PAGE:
The contribution of such points to the integral is neglected. This may be justified by appeal to the fact that the Jacobian of the transformation rapidly approaches zero towards the surface. Neglect of these points avoids the occurrence of overflow with integrands which are infinite on the boundary.
(b) Values of limit and ncalls
limit is an approximate upper limit to the number of integrand evaluations, and may not be chosen less than 100$100$. There are two circumstances when the returned value of ncalls (the actual number of evaluations used) may be significantly less than limit.
Firstly, as explained in (a), an unsuitably large combination of r0${r}_{0}$ and u$u$ may result in some of the points being unusable. Such points are not included in the returned value of ncalls.
Secondly, no more than 400$400$ layers will ever be used, no matter how high limit is set. This places an effective upper limit on ncalls as follows:
 n = 1 : 56 n = 2 : 1252 n = 3 : 23690 n = 4 : 394528 n = 5 : 5956906
$n=1: 56 n=2: 1252 n=3: 23690 n=4: 394528 n=5: 5956906$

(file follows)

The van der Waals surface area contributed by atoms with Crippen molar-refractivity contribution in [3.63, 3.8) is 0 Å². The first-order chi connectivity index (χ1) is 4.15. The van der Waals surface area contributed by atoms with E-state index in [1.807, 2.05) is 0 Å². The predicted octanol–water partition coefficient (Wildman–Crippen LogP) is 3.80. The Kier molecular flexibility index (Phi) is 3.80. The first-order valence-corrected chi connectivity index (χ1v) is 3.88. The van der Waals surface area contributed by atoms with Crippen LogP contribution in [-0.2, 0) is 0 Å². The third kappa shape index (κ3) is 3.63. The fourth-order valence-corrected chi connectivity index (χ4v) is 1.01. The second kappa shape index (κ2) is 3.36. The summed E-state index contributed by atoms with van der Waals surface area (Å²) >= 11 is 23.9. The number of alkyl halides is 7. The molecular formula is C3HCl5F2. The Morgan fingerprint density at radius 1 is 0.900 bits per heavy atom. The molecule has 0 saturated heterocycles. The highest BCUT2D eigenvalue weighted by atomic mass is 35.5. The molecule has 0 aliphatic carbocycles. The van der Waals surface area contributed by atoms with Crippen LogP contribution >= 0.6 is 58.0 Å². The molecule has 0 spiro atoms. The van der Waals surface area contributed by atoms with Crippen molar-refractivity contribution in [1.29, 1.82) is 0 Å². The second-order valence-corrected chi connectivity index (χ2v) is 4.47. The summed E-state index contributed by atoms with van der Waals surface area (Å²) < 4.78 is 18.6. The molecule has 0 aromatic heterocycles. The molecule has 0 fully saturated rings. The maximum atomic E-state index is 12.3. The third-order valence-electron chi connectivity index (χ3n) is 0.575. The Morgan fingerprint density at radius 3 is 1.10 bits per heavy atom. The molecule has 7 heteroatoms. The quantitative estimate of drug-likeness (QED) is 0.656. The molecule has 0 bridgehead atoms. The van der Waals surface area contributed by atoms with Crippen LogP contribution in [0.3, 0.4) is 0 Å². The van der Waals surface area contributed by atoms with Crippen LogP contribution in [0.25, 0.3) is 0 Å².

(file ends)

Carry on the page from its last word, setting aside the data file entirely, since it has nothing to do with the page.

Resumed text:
## Example

```function nag_quad_md_sphere_example
ndim = int64(3);
sigma = 1.5;
limit = int64(8000);
[result, ncalls, ifail] = ...
nag_quad_md_sphere(ndim, @f, sigma, @region, limit, 'r0', 0.9)

function result = f(ndim,x)
result = 2.25;
for i = 1:double(ndim)
result = result - x(i)^2;
end
result=1/sqrt(abs(result));
function [c,d] = region(ndim, x, j)
c = -1.5;
d = 1.5;
if (j > 1)
sm = 2.25;
for i = 1:double(j-1)
sm = sm - x(i)*x(i);
end
d = sqrt(abs(sm));
c = -d;
end
```
```

result =

22.1679

ncalls =

8026

ifail =

0

```
```function d01fd_example
ndim = int64(3);
sigma = 1.5;
limit = int64(8000);
[result, ncalls, ifail] = ...
d01fd(ndim, @f, sigma, @region, limit, 'r0', 0.9)

function result = f(ndim,x)
result = 2.25;
for i = 1:double(ndim)
result = result - x(i)^2;
end
result=1/sqrt(abs(result));
function [c,d] = region(ndim, x, j)
c = -1.5;
d = 1.5;
if (j > 1)
sm = 2.25;
for i = 1:double(j-1)
sm = sm - x(i)*x(i);
end
d = sqrt(abs(sm));
c = -d;
end
```
```

result =

22.1679

ncalls =

8026

ifail =

0

```